Enable the ISAPI-dll handler: right-click it, choose "Edit Feature Permissions", and check the "Execute" box. Click OK.


4. Set the Webpublisher dll as an allowed restriction

In the IIS Manager, click on the machine root - this is the top level of the tree in the left column, which shows the machine name. You should see a number of machine-level features, including "ISAPI and CGI Restrictions", as below. If you do not see "ISAPI and CGI Restrictions", you have not properly enabled IIS settings in step 1.


Open ISAPI and CGI Restrictions.

You may see Inmagic Webpublisher as an allowed restriction already. The path will point to the install location of dbtwpub.dll or icswppro.dll, depending on which version of Webpublisher you installed.

If you do not see Inmagic Webpublisher as an allowed restriction, you must add it. (Figure below shows DB/Text Webpublisher.)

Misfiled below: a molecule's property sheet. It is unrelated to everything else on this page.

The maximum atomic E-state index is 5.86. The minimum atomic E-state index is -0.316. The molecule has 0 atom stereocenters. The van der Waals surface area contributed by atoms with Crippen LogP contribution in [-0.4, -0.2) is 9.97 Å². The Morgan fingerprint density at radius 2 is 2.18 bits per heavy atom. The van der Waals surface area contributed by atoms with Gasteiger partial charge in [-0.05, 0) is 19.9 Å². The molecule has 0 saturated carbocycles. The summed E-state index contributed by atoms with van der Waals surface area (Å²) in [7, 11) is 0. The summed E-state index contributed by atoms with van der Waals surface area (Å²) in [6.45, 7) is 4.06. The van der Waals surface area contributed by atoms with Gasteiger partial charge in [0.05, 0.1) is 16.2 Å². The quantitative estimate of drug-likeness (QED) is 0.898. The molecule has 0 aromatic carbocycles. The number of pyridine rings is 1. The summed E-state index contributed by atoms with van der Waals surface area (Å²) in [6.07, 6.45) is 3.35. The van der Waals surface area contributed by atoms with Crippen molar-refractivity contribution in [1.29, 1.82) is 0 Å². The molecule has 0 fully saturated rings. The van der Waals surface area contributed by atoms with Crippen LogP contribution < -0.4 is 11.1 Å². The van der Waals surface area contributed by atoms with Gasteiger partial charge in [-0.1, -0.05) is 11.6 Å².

5. Create an application pool for Webpublisher

Open Application Pools from the IIS Manager.

Add a new application pool to be used with Webpublisher, called "WebpublisherAppPool".


Go to the dbtw-wpd or ics-wpd virtual directory and open its Advanced Settings. Set the Application Pool to the new WebpublisherAppPool just created.

6. Enable 32-bit applications on the Webpublisher application pool

Open Application Pools from the IIS Manager.

Right-click on WebpublisherAppPool and select Advanced Settings.

Set "Enable 32-Bit Applications" to true. Click OK.


7. Get a drink. You're done.

Whatever drink you like. I like red wine, or on a hot day, gin and tonic.

Some more explanation

Whereas in IIS 6 you could run worker processes in either 32-bit or 64-bit mode, but not both, IIS 7 can run 32-bit and 64-bit worker processes simultaneously. And, as the above instructions make implicitly clear, you can set this behaviour on individual application pools.